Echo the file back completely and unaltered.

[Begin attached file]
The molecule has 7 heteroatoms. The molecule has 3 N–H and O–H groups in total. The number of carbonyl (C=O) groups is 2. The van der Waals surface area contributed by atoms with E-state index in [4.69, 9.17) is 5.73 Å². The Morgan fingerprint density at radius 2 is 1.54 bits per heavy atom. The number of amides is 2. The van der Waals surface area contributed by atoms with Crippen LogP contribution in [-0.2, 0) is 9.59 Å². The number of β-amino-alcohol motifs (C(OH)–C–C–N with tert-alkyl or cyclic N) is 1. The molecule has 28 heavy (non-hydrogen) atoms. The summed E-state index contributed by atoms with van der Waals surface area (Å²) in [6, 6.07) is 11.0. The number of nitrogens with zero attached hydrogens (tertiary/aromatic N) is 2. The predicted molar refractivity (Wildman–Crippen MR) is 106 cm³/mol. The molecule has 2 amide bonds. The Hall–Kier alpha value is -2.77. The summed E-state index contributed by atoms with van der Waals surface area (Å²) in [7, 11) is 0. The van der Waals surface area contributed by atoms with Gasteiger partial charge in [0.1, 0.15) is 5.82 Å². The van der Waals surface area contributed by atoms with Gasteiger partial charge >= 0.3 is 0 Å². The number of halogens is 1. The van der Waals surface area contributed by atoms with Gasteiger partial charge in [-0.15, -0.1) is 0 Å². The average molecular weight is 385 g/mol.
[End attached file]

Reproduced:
The molecule has 7 heteroatoms. The molecule has 3 N–H and O–H groups in total. The number of carbonyl (C=O) groups is 2. The van der Waals surface area contributed by atoms with E-state index in [4.69, 9.17) is 5.73 Å². The Morgan fingerprint density at radius 2 is 1.54 bits per heavy atom. The number of amides is 2. The van der Waals surface area contributed by atoms with Crippen LogP contribution in [-0.2, 0) is 9.59 Å². The number of β-amino-alcohol motifs (C(OH)–C–C–N with tert-alkyl or cyclic N) is 1. The molecule has 28 heavy (non-hydrogen) atoms. The summed E-state index contributed by atoms with van der Waals surface area (Å²) in [6, 6.07) is 11.0. The number of nitrogens with zero attached hydrogens (tertiary/aromatic N) is 2. The predicted molar refractivity (Wildman–Crippen MR) is 106 cm³/mol. The molecule has 2 amide bonds. The Hall–Kier alpha value is -2.77. The summed E-state index contributed by atoms with van der Waals surface area (Å²) in [7, 11) is 0. The van der Waals surface area contributed by atoms with Gasteiger partial charge in [0.1, 0.15) is 5.82 Å². The van der Waals surface area contributed by atoms with Gasteiger partial charge >= 0.3 is 0 Å². The number of halogens is 1. The van der Waals surface area contributed by atoms with Gasteiger partial charge in [-0.15, -0.1) is 0 Å². The average molecular weight is 385 g/mol.